Be specific with your observations and convey the key points. Give suggestions as to how they can improve in the required area and provide them with the necessary resources as well. Give your inputs along with the corrective feedback and convey your expectations so that it builds a guiding path for the employee to follow and understand where they are lacking.
A balanced perspective of positive and negative aspects is crucial to provide corrective feedback. Instead of misleading by pointing out only the positives or fiercely blunt by voicing only the negatives, striking a balance is essential to work with corrective feedback effectively.
Combining balance with specificity, you must convey how individuals still have room to grow or improve their work. Give them goals to strive for, and be specific with what’s good & what’s wrong about the outcome. Framing conversations by conveying how the individual’s work has been more impressive in the past and how you have faith in their ability to improve the current project can be helpful. Be truthful without being hurtful, and express how the deliverables can be improved constructively.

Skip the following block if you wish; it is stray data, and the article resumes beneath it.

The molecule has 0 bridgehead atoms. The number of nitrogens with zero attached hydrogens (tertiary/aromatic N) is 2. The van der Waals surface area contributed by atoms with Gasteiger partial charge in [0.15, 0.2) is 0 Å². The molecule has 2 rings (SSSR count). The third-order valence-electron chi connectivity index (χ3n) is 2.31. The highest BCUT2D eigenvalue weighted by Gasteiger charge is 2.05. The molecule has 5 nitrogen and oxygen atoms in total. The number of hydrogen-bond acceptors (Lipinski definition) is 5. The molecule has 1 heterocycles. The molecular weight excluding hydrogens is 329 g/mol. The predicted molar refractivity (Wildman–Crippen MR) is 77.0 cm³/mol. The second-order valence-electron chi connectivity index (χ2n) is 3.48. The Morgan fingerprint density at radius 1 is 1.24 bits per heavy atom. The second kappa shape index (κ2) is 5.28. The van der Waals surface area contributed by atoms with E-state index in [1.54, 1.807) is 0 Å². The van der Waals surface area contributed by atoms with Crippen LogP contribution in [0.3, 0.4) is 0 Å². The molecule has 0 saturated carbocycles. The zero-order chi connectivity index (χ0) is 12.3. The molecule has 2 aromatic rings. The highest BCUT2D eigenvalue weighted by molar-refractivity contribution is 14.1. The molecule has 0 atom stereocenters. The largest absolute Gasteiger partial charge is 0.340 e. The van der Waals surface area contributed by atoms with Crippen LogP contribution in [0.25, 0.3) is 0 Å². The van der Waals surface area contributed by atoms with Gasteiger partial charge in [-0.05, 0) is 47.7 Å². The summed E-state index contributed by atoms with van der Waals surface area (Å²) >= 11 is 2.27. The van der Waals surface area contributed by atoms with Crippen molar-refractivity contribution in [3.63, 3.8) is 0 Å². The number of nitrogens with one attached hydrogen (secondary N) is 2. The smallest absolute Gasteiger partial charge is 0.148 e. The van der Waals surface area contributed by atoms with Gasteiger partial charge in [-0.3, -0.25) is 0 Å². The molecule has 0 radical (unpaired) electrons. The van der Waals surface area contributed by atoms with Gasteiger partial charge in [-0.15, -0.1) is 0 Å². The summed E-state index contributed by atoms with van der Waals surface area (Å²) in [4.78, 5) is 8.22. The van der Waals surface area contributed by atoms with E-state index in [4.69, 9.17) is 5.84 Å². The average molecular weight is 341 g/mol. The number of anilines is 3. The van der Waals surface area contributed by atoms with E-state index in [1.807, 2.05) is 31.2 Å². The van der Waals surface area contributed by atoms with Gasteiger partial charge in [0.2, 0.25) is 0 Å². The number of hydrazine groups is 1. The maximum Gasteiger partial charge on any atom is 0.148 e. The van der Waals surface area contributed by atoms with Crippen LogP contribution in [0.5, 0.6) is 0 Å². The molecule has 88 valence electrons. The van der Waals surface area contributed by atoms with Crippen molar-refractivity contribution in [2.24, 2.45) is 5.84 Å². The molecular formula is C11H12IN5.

What is the point of feedback if it is not timely or punctual? You cannot expect your input to generate results if you provide it weeks after a project has been submitted. You must be punctual with your feedback.
Delayed feedback is unprofessional and ineffective. It cannot yield fruitful results as you didn’t provide it at the needful time. So, try to make corrective feedback as timely as possible to not compromise its relevance. Corrective feedback needs to be punctual to be actionable and drive behavioral change. It helps ensure that necessary changes are made as quickly as possible. Additionally, it facilitates continuous learning with increased engagement.
Feedback-driven actions are essential to every workplace. Irrespective of the industry or job role, corrective feedback can provide exceptional benefits like provoking change, increasing engagement, fueling growth, and strengthening relationships. Blending it with action can also create a culture of continuous learning.
Giving corrective feedback effectively requires you to be respectfully transparent, ensure specificity, strike a healthy balance between the positives & negatives, and be timely. With these practices, you can successfully work with corrective feedback and use it as a powerful tool to boost employee performance.